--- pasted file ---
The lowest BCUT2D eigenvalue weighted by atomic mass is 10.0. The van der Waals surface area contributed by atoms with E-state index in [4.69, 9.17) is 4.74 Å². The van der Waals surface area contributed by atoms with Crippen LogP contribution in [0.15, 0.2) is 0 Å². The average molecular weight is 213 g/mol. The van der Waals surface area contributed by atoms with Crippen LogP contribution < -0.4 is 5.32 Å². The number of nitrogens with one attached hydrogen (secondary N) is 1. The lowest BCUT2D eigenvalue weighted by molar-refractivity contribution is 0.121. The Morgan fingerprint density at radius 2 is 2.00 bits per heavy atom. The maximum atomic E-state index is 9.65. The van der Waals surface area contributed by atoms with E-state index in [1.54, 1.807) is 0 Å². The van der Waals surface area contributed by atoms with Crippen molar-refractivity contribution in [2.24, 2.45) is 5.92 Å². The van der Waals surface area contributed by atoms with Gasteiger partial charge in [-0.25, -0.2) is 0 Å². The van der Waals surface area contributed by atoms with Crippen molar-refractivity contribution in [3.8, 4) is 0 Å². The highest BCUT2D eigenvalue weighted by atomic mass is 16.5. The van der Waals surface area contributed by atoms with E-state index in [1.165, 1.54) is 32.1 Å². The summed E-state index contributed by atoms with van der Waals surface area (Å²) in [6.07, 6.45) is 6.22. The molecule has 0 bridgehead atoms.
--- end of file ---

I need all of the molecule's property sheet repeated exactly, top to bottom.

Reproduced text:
The lowest BCUT2D eigenvalue weighted by atomic mass is 10.0. The van der Waals surface area contributed by atoms with E-state index in [4.69, 9.17) is 4.74 Å². The van der Waals surface area contributed by atoms with Crippen LogP contribution in [0.15, 0.2) is 0 Å². The average molecular weight is 213 g/mol. The van der Waals surface area contributed by atoms with Crippen LogP contribution < -0.4 is 5.32 Å². The number of nitrogens with one attached hydrogen (secondary N) is 1. The lowest BCUT2D eigenvalue weighted by molar-refractivity contribution is 0.121. The Morgan fingerprint density at radius 2 is 2.00 bits per heavy atom. The maximum atomic E-state index is 9.65. The van der Waals surface area contributed by atoms with E-state index in [1.54, 1.807) is 0 Å². The van der Waals surface area contributed by atoms with Crippen molar-refractivity contribution in [2.24, 2.45) is 5.92 Å². The van der Waals surface area contributed by atoms with Gasteiger partial charge in [-0.25, -0.2) is 0 Å². The van der Waals surface area contributed by atoms with Crippen molar-refractivity contribution in [3.8, 4) is 0 Å². The highest BCUT2D eigenvalue weighted by atomic mass is 16.5. The van der Waals surface area contributed by atoms with E-state index in [1.165, 1.54) is 32.1 Å². The summed E-state index contributed by atoms with van der Waals surface area (Å²) in [6.07, 6.45) is 6.22. The molecule has 0 bridgehead atoms.